History
Ting was first produced in 1976 by Desnoes & Geddes Limited. Desnoes & Geddes Limited was acquired by Guinness in 1993 with a 51% share. With Desnoes and Geddes moving to focus on beer alone, its soft drink facility in Jamaica was acquired in 1999 by PepsiCo affiliate Pepsi-Cola Jamaica, located in Kingston, Jamaica. Ting is distributed throughout the Caribbean, the United States, and Canada. Outside these regions it is not commonly available, although it is also produced in the UK using Jamaican grapefruits, and is widely available at Tesco.

Ting has also been known to be mixed with citrus vodka to create Ving, an alcoholic version of the drink. On St. Kitts, it is frequently mixed with rum for the local favorite "Ting ‘n Sting". It has now become a popular mixer in addition to its success as a non-alcoholic beverage. A Ting and a patty is a very popular Jamaican snack.

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117409_u10_2Upper 10 is a caffeinated lemon-lime soft drink, similar to Sprite, 7 Up, Sierra Mist, and Bubble Up. It was bottled by RC Cola.

The Upper 10 brand debuted in 1933 as a product of the Nehi Corporation (later Royal Crown Corporation). Upper 10 was one of RC Cola’s flagship brands throughout the company’s history. However, with the acquisition of RC Cola by Cadbury Schweppes plc in 2000 and subsequent folding of company operations into Dr Pepper/Seven Up, Inc., bottlers have gradually discontinued bottling Upper 10 in favor of the similar, more popular and non-caffeinated 7 Up (which is also owned by Dr Pepper Snapple Group).

Upper 10 is still sold outside of North America by Cott Beverages, the same company that sells RC Cola internationally.

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Vernors Ginger Soda is America’s oldest surviving soft drink. It was created in 1866 by James Vernor, a Detroit pharmacist.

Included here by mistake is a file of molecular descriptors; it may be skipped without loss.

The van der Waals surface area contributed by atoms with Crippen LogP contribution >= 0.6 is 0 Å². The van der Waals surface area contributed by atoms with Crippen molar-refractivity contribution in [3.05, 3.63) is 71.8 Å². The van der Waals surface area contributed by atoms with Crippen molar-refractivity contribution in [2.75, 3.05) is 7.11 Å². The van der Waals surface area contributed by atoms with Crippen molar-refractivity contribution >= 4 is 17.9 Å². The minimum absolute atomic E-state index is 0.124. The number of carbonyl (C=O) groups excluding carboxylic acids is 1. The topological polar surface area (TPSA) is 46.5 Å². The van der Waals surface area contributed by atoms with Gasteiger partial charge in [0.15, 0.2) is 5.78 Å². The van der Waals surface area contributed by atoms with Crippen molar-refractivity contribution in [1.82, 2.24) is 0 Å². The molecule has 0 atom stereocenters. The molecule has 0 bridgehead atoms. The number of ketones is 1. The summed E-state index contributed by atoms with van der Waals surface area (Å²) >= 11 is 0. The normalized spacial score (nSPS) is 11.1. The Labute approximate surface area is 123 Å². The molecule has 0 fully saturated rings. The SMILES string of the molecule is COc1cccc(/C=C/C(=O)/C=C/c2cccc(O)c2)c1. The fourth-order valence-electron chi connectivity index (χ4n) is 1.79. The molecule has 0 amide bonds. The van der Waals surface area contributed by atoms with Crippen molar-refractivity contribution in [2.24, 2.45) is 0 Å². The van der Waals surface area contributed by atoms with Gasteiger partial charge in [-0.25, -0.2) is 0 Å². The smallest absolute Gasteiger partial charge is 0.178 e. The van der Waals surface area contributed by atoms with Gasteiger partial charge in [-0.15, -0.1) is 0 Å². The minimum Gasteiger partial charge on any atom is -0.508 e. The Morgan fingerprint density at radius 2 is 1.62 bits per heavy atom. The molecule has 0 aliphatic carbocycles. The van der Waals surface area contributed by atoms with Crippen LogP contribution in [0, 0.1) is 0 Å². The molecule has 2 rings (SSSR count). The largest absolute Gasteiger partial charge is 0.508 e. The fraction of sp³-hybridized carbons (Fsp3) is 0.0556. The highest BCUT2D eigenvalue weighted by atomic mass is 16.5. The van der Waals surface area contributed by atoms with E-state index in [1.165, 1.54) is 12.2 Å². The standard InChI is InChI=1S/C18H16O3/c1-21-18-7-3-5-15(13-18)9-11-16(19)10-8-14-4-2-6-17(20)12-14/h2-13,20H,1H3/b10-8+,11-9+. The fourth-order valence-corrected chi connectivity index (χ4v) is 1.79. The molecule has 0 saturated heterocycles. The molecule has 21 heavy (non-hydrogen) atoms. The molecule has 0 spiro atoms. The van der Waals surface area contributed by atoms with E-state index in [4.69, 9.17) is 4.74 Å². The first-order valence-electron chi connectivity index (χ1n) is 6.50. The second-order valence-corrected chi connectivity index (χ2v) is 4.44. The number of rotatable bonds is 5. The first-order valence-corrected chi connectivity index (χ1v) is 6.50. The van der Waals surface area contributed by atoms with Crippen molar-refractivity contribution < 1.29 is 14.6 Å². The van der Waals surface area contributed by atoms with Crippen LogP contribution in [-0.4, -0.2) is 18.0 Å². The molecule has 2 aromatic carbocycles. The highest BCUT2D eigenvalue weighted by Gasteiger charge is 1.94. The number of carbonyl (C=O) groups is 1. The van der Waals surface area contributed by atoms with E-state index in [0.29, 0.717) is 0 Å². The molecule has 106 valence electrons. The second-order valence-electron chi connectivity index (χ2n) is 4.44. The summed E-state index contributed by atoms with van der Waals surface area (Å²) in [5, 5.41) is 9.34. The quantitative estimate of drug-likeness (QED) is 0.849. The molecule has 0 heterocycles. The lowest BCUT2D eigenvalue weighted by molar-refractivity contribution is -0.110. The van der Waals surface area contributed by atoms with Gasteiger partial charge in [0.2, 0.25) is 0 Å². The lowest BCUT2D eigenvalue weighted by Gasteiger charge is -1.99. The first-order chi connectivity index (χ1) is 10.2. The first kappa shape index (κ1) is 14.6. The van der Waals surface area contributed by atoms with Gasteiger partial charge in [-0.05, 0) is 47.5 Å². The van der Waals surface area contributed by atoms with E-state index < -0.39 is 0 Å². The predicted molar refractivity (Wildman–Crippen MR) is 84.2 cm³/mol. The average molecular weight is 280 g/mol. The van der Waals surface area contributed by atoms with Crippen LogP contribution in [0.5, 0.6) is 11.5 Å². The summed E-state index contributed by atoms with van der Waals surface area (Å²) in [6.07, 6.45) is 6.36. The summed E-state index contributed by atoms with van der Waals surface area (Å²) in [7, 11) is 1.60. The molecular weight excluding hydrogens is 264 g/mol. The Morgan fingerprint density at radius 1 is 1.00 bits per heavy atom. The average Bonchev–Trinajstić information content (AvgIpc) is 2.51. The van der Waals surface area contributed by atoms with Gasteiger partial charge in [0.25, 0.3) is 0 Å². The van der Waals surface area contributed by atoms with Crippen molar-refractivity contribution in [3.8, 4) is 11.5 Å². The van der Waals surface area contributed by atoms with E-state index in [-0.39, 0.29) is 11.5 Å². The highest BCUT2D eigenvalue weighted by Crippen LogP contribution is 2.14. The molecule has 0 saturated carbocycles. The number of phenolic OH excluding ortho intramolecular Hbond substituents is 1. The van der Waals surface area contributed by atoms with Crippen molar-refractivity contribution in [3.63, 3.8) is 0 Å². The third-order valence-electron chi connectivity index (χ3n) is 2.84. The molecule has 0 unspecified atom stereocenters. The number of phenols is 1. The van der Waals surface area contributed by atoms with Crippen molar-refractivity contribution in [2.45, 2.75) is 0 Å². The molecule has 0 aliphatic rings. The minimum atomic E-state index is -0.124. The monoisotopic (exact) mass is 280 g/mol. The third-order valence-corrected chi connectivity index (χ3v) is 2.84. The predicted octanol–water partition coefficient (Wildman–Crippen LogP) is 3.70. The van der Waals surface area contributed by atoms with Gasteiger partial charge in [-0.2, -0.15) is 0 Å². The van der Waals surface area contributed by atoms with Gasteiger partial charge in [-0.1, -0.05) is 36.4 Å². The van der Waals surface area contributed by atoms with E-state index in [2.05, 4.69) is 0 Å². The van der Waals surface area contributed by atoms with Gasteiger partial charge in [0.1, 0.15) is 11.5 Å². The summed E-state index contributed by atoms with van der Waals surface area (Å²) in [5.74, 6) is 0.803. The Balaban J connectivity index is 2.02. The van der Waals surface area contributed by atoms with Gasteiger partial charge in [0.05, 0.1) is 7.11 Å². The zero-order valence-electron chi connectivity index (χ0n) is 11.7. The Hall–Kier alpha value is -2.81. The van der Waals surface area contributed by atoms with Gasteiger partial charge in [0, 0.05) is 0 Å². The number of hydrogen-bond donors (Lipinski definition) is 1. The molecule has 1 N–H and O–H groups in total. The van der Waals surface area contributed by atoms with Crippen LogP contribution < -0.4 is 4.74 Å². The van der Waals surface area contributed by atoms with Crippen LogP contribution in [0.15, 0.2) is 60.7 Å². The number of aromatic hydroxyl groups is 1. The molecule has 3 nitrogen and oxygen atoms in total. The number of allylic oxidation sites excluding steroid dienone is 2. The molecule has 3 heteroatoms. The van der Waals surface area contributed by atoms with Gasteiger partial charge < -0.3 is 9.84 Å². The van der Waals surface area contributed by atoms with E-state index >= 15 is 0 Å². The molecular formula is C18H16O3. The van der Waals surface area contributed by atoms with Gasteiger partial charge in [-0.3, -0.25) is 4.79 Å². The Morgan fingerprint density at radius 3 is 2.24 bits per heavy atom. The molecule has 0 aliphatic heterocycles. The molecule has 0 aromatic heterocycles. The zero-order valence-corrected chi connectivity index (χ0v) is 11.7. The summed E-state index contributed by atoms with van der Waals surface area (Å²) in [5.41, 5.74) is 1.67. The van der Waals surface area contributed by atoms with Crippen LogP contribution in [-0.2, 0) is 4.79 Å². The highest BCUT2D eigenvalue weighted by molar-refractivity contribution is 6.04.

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History
Although Vernors is the oldest surviving ginger soda sold in the United States, there were a number of brands of ginger ale, ginger soda, and ginger beer sold in commerce prior to 1866.

117408_vgs6According to company legend, prior to the start of the American Civil War, while a clerk at the Higby & Sterns drugstore in Detroit, James Vernor experimented with flavors in an attempt to duplicate a popular ginger ale imported from Dublin, Ireland. When Vernor was called off to serve in the war, he stored the syrup base of 19 ingredients, including ginger, vanilla and other natural flavorings, in an oak cask. Vernor joined the 4th Michigan Cavalry on 14 August 1862 as a hospital steward, was promoted to second lieutenant on 20 September 1864, and was discharged on 1 July 1865. After returning from battle four years later, he opened the keg and found the drink inside had been changed by the aging process in the wood. It was like nothing else he had ever tasted, and he purportedly declared it "Deliciously different," which remains the drink’s motto to this day. In a 1936 interview, however, his son, James Vernor Jr., suggested that the formula was not developed until after the war. This was confirmed in a 1962 interview with former company president, James Vernor Davis.